The milk from injected cows has more pus, more antibiotics, more bovine growth hormone, and most importantly, more insulin-like growth factor 1 (IGF-1). IGF-1 is a huge risk factor for common cancers and its high levels in this drugged milk is why so many medical organizations and hospitals have taken stands against rbGH. A former Monsanto scientist told me that when three of his Monsanto colleagues evaluated rbGH safety and discovered the elevated IGF-1 levels, even they refused to drink any more milk — unless it was organic and therefore untreated.

Government scientists from Canada evaluated the FDA’s approval of rbGH and concluded that it was a dangerous facade. The drug was banned in Canada, as well as Europe, Japan, Australia and New Zealand. But it was approved in the US while Michael Taylor was in charge. His drugged milk might have caused a significant rise in US cancer rates. Additional published evidence also implicates rbGH in the high rate of fraternal twins in the US.

Taylor also determined that milk from injected cows did not require any special labeling. And as a gift to his future employer Monsanto, he wrote a white paper suggesting that if companies ever had the audacity to label their products as not using rbGH, they should also include a disclaimer stating that according to the FDA, there is no difference between milk from treated and untreated cows.

Taylor’s disclaimer was also a lie. Monsanto’s own studies and FDA scientists officially acknowledged differences in the drugged milk. No matter. Monsanto used Taylor’s white paper as the basis to successfully sue dairies that labeled their products as rbGH-free.

Will Monsanto’s Wolff Also Guard the Chickens?

As consumers learned that rbGH was dangerous, they refused to buy the milk. To keep their customers, a tidal wave of companies has publicly committed to not use the drug and to label their products as such. Monsanto tried unsuccessfully to convince the FDA and FTC to make it illegal for dairies to make rbGH-free claims, so they went to their special friend in Pennsylvania — Dennis Wolff. As state secretary of agriculture, Wolff unilaterally declared that labeling products rbGH-free was illegal, and that all such labels must be removed from shelves statewide. This would, of course, eliminate the label from all national brands, as they couldn’t afford to create separate packaging for just one state.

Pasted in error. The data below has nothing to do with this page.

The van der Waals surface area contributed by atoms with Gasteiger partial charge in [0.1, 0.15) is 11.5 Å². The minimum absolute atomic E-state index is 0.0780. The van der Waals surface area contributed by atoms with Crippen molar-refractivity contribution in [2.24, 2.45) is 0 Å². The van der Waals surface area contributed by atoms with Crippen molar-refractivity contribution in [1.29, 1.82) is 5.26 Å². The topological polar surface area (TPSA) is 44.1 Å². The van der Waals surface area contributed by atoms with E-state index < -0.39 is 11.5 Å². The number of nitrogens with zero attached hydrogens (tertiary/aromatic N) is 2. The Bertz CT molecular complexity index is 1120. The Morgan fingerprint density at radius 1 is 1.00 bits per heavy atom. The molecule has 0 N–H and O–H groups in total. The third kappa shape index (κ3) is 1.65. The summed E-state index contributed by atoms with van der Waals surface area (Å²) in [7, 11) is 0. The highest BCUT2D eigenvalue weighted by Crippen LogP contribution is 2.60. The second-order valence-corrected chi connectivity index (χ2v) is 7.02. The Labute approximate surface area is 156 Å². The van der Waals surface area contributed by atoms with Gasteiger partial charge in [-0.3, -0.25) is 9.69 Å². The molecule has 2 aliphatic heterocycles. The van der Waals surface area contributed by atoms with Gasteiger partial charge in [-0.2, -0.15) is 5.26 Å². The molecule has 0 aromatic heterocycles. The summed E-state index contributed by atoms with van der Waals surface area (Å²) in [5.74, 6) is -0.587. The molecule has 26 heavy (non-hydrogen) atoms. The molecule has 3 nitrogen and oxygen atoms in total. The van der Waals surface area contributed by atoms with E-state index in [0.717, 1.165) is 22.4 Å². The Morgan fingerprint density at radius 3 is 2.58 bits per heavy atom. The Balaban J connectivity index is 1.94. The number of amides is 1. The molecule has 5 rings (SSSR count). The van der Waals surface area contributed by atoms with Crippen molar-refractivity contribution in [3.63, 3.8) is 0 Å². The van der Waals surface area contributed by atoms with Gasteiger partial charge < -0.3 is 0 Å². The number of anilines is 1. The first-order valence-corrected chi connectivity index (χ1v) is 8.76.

Fortunately, consumer demand forced Pennsylvania’s Governor Ed Rendell to step in and stop Wolff’s madness. But Rendell allowed Wolff to take a compromised position that now requires rbGH-free claims to also be accompanied by Taylor’s FDA disclaimer on the package.

President Obama is considering Dennis Wolff for the top food safety post at the USDA. Yikes!

Rumor has it that the reason why Pennsylvania’s governor is supporting Wolff’s appointment is to get him out of the state — after he “screwed up so badly” with the rbGH decision. Oh great, governor. Thanks.

Ohio Governor Gets Taylor-itus

Ohio not only followed Pennsylvania’s lead by requiring Taylor’s FDA disclaimer on packaging, they went a step further. They declared that dairies must place that disclaimer on the same panel where rbGH-free claims are made, and even dictated the font size. This would force national brands to re-design their labels and may ultimately dissuade them from making rbGH-free claims at all. The Organic Trade Association and the International Dairy Foods Association filed a lawsuit against Ohio. Although they lost the first court battle, upon appeal, the judge ordered a mediation session that takes place today. Thousands of Ohio citizens have flooded Governor Strickland’s office with urgent requests to withdraw the states anti-consumer labeling requirements.

Perhaps the governor has an ulterior motive for pushing his new rules. If he goes ahead with his labeling plans, he might end up with a top appointment in the Obama administration.

To hear what America is saying about GMOs and to add your voice, go to our new non-GMO Facebook Group.

Jeffrey M. Smith is the author of Seeds of Deception: Exposing Industry and Government Lies About the Safety of the Genetically Engineered Foods You’re Eating and Genetic Roulette: The Documented Health Risks of Genetically Engineered Foods from Chelsea Green Publishing. Smith worked at a GMO detection laboratory, founded the Institute for Responsible Technology, and currently lives in Iowa-surrounded by genetically modified corn and soybeans. For more information, visit Chelsea Green.

Your Healthcare At Stake

Thursday, July 23rd, 2009

Fellow Concerned American,